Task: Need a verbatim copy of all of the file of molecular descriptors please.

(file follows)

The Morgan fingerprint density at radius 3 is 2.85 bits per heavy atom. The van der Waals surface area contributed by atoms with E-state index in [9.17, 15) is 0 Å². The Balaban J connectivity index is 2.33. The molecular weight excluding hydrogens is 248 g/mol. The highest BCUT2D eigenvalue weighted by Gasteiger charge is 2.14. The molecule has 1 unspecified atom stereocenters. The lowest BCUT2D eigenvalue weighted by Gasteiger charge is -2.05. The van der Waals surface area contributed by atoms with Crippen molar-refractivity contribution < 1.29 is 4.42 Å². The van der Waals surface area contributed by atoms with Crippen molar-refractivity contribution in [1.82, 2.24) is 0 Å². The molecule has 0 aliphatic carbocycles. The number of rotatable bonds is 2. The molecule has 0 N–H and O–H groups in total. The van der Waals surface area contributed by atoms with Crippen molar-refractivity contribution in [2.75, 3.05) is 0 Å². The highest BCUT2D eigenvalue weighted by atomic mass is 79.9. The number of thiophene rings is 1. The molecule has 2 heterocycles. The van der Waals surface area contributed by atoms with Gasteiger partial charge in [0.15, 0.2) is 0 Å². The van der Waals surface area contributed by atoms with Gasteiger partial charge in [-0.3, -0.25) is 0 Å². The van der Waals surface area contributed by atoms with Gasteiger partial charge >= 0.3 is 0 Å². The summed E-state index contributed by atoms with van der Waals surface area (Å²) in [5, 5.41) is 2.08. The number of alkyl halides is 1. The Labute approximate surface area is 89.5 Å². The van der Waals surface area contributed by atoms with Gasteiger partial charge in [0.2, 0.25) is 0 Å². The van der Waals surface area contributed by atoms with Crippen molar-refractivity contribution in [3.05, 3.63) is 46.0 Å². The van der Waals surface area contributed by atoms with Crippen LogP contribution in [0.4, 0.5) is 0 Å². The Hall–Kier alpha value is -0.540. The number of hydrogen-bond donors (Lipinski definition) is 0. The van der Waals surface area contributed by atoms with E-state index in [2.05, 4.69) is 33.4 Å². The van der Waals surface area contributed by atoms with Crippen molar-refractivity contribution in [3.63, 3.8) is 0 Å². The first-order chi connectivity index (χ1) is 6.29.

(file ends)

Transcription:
The Morgan fingerprint density at radius 3 is 2.85 bits per heavy atom. The van der Waals surface area contributed by atoms with E-state index in [9.17, 15) is 0 Å². The Balaban J connectivity index is 2.33. The molecular weight excluding hydrogens is 248 g/mol. The highest BCUT2D eigenvalue weighted by Gasteiger charge is 2.14. The molecule has 1 unspecified atom stereocenters. The lowest BCUT2D eigenvalue weighted by Gasteiger charge is -2.05. The van der Waals surface area contributed by atoms with Crippen molar-refractivity contribution < 1.29 is 4.42 Å². The van der Waals surface area contributed by atoms with Crippen molar-refractivity contribution in [1.82, 2.24) is 0 Å². The molecule has 0 aliphatic carbocycles. The number of rotatable bonds is 2. The molecule has 0 N–H and O–H groups in total. The van der Waals surface area contributed by atoms with Crippen molar-refractivity contribution in [2.75, 3.05) is 0 Å². The highest BCUT2D eigenvalue weighted by atomic mass is 79.9. The number of thiophene rings is 1. The molecule has 2 heterocycles. The van der Waals surface area contributed by atoms with Gasteiger partial charge in [0.15, 0.2) is 0 Å². The van der Waals surface area contributed by atoms with Gasteiger partial charge in [-0.3, -0.25) is 0 Å². The van der Waals surface area contributed by atoms with Gasteiger partial charge >= 0.3 is 0 Å². The summed E-state index contributed by atoms with van der Waals surface area (Å²) in [5, 5.41) is 2.08. The number of alkyl halides is 1. The Labute approximate surface area is 89.5 Å². The van der Waals surface area contributed by atoms with Gasteiger partial charge in [0.2, 0.25) is 0 Å². The van der Waals surface area contributed by atoms with Crippen molar-refractivity contribution in [3.05, 3.63) is 46.0 Å². The van der Waals surface area contributed by atoms with Crippen LogP contribution in [0.4, 0.5) is 0 Å². The Hall–Kier alpha value is -0.540. The number of hydrogen-bond donors (Lipinski definition) is 0. The van der Waals surface area contributed by atoms with E-state index in [2.05, 4.69) is 33.4 Å². The van der Waals surface area contributed by atoms with Crippen molar-refractivity contribution in [3.63, 3.8) is 0 Å². The first-order chi connectivity index (χ1) is 6.29.